Talk:Thoughts on Sorcery (3.5e Other)
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 Alignment Requirements
Having alignment requirements for the Celestial Blooded, Fiendish Blooded and Draconic Blooded struck me as odd at first reading... and I've had a tough time figuring out why. With alignment restrictions, it seems almost mean to limit a character with such flavoring. I mean, aasimars are only listed as "usually good" and tieflings as "usually evil", so why would something with less potent plane-touched blood have a greater restriction? Perhaps if they only gained a caster level bonus if they had such an alignment (which would still allow for regular sorcerer abilities, just not fancy alignment bonuses to alignment-based descriptor spells). Draconic Blooded alignment restriction just bugs me period... not sure what else to say about that (since none of the granted powers are alignment based). --Ganteka 13:32, 26 December 2008 (MST)
- thats because celestial/fiendish blooded are about igniting your celestial/fiendish blood. and that doesn't make sense to me if you aren't of that alignment (maybe if your neutral. heck, that would be cool, demon-blooded demon hunter). still, what do you mean by saying that they shouldn't have caster level bonus if they didn't have that alignment? these are not special extras, theyre feats. and the only benefit from the feat are the caster level increase.
- however, the restrictions on draconic blood, i can see, was stupid. ive removed them. -Hijax 08:34, 3 January 2009 (MST)
- Alright, a revision to my previous statement. Alignment isn't static, characters do experience changes in alignment from time to time. If a neutral evil sorcerer takes the Fiendish Blood feat early on in his career, but then later has a change of heart and becomes neutral, under standard rules, he would lose all benefits of the feat. However, all I'm really saying here is, that instead of evil being the requirement for Fiendish Blood, to have it be "any non-good", so a neutral character could additionally take advantage of the feat, though still, he would lose the powers granted by it if he became good aligned until a time that he either returned to neutrality or evil. My basis for this I suppose stems from neutral clerics getting to choose to channel positive or negative energy (while this is different in a great many aspects, the basic idea of neutrality choosing is the same). Additionally, this opens the way for fun (albeit poorly optimized) character concept with a character that could have both Fiendish and Celestial Blood. Just a thought. --Ganteka 12:15, 3 January 2009 (MST)
 Inborn magic
Your argument against sorcerors being able to choose their spells is flawed.
Firstly, any aspect of a character is chosen. A person can't decide to have a high Charisma or be Lawful Stupid; this is just an arbitrary decision made by the player creating the character because that's what he wants to play. If I (in a game using your rules) decided I wanted to play a sorceror, and I rolled crappy random spells, I would simply not play that character, same way I wouldn't play if I had to randomly roll alignment and got something I didn't feel like.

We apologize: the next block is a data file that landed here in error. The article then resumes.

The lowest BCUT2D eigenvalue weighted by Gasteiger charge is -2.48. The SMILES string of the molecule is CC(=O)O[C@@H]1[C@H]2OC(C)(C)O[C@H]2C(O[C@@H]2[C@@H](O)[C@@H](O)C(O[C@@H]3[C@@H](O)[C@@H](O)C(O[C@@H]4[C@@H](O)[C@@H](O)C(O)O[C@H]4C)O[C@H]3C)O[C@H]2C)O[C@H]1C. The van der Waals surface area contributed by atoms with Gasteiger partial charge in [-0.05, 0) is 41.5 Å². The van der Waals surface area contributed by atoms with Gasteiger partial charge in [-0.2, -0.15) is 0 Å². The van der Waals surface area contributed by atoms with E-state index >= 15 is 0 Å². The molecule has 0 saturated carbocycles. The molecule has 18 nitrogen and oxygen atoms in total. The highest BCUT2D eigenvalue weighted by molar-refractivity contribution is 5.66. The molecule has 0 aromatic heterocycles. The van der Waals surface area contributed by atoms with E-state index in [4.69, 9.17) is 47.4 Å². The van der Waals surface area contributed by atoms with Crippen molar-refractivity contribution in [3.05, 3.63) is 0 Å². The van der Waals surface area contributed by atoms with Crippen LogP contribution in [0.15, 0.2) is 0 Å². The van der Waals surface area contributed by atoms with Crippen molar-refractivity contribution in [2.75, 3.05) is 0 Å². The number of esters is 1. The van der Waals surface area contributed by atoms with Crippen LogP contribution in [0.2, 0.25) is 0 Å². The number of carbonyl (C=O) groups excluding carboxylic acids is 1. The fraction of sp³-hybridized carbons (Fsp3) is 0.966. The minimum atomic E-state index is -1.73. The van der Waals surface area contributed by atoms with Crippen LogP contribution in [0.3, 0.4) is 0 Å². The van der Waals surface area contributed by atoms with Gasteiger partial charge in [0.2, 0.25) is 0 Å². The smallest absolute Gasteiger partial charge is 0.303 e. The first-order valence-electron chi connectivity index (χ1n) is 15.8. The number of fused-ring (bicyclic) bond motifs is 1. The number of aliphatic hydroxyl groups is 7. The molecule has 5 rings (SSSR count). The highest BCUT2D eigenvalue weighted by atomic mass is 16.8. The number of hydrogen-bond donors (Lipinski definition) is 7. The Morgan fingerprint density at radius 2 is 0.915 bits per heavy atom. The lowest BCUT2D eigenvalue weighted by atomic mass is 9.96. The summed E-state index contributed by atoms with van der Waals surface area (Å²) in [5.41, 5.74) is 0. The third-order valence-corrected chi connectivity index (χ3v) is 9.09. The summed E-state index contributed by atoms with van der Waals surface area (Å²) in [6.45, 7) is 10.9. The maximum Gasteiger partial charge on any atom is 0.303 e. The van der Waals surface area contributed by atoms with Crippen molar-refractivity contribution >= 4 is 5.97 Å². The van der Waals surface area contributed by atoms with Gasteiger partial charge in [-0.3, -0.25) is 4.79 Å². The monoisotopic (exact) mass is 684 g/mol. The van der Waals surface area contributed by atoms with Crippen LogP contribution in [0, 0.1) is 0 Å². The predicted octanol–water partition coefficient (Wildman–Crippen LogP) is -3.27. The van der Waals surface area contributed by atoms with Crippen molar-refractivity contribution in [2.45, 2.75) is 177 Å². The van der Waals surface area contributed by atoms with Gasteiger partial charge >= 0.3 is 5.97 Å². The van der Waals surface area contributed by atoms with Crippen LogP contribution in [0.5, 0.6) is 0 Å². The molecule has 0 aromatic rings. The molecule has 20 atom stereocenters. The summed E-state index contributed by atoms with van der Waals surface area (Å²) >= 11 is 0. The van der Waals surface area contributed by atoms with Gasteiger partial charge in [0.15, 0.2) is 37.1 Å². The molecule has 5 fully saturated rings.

Secondly, I don't believe that spells are all there is to magic. This would be really weird! I mean, what are the chances that two (or three, or twenty, or a thousand) different sorcerors who have never met each other would all have a fire spell with exactly the same potency, range, duration, casting time...? I would argue that spells are more like the culmination of the mage's experimentation/research into a single, optimal format. What keeps a sorceror from discovering his power as a teenager, then poking around at these strange powers he seems to have (the tiny sparks leaping from his fingers now and then; the little jolt people get if they touch him when he's agitated; his strange desire to mount the nearest hill when there's a thunderstorm) until he figures out a way to really consistently project a bolt of electricity?
That brings me to my last point: the "first level or bust" part. What keeps a person with the inborn power from not developing it and instead focusing their attention on swordplay, or music, or worship? What keeps this same person, five levels later, from finally giving in to curiosity and starting to really dig into their arcane aptitude? I don't see why a feat is necessary to allow this. Someone who's always known they've had a talent for singing doesn't need to take a feat to be able to multiclass into bard at level 12 (and believe you me, a good singing voice can't be taught).
I applaud and commend your efforts on sorting out what you perceive to be really stupid features of D&D magic (because Mystra knows there's a lot of them); I just disagree on the particulars. --Henrebotha 19:57, 29 July 2009 (MDT)
- (Cringe) I have rolled poorly. I start the game with Detect Poison, Touch of Fatigue, Mending, Open/Close, Hold Portal, and Detect Secret Doors. I immediately die as the universe mercy-kills me out of existence.
- But yes, the random is... terrible. Sorcerers are already weaker than wizards, and MUST choose good spells to their goal in life in order to succeed. A blaster sorcerer who's ultimate spell is "Knock" is no more useful than someone who is playing a cleric with Wisdom 6. If your goal was to prevent "why is all magic the same", well you have above, and you also have the fact that flavor is mutable. What is Magic Missile to me is Swarm of Stars to you. What appears as glowing balls of ki appears as flaming birds with 3 heads for you. In the end, 1d4+1 damage is still the name of the game, and that need not change.
- I'll belay commenting on the rest, but the random thing makes my hair stand on end. A wizard can afford to pick a few bad spells. Spells grow on trees for him. If a sorcerer gets shafted, well he's done for. -- Eiji 21:18, 29 July 2009 (MDT)